Mākutu in the Māori language of New Zealand means "witchcraft", "sorcery", "to bewitch"; and also a "spell or incantation". It may also be described as a belief in malignant occult powers possessed by certain people.
Elsdon Best (1859-1931) portrayed the belief in mākutu as "universal and prominent in pre-European times", stating that it acted as "a disciplinary force in the old days; it was one of the substitutes for civil law that preserved order in a Māori community". Best noted that the effectiveness of mākutu was heightened by the fact that it could be carried out in secret; the element of uncertainty produced caution on the part of those who might otherwise transgress the laws of the community. It was widely believed[by whom?] that those expert in mākutu were able to use the art to kill people. But there were limits on their freedom to act: should an irresponsible practitioner of the dark arts become a nuisance to a tribe, the solution to the problem simply involved killing the errant magician without delay. The training undergone by an apprentice was long and difficult, involving secret rituals and tests.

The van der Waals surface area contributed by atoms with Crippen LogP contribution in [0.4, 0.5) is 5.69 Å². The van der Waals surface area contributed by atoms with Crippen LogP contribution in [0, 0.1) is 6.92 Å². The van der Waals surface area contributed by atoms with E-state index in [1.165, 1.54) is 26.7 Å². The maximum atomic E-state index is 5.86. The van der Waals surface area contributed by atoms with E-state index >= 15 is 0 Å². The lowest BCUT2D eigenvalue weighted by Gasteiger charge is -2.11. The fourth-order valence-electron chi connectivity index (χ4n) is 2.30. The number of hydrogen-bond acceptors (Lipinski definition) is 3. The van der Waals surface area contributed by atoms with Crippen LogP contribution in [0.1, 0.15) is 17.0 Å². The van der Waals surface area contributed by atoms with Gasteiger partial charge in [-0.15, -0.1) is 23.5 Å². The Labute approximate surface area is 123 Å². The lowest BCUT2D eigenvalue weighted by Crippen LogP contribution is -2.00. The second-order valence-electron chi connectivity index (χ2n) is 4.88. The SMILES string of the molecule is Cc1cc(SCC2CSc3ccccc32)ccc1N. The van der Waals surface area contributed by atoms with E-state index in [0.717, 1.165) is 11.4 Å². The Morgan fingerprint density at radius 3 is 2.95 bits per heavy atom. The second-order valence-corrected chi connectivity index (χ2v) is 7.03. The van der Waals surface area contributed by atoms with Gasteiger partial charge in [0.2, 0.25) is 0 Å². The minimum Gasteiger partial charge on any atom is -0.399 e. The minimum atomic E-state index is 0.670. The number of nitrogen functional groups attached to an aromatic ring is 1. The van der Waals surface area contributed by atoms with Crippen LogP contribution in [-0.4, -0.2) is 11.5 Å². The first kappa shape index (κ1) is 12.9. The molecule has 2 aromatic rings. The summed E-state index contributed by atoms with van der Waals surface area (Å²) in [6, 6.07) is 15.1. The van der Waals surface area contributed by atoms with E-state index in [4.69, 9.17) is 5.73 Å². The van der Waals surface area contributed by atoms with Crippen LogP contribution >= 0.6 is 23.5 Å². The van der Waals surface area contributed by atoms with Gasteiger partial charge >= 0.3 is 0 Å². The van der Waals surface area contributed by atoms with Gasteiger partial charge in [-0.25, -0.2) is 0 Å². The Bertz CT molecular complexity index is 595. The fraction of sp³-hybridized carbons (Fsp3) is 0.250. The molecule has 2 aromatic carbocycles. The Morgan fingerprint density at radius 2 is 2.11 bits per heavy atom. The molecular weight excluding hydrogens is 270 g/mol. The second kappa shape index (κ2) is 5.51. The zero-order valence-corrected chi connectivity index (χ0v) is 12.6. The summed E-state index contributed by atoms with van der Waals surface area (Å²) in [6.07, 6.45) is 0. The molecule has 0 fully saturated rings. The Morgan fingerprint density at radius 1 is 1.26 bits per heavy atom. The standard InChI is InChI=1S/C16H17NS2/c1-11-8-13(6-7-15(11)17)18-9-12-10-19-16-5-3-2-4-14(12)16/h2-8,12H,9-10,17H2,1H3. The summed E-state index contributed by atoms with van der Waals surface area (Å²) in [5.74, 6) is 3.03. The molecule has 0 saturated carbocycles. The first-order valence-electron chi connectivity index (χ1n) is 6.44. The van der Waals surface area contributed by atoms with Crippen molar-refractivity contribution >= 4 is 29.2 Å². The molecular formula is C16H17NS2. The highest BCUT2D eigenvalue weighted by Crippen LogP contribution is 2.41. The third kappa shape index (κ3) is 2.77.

- Williams, Herbert W., 1975. A Dictionary of the Māori Language. 7th edition. Wellington: Government Printer
- The Maori: Yesterday and To-day Chapter VI. – Makutu: – The Belief in Witchcraft
- Best, Elsdon, 1982. Māori Religion and Mythology, Part 2. Dominion Museum Bulletin No.11. Museum of New Zealand: Wellington.
- "Charlatans may be to blame, says scholar". The Dominion Post. 13 November 2007. Retrieved 19 October 2011.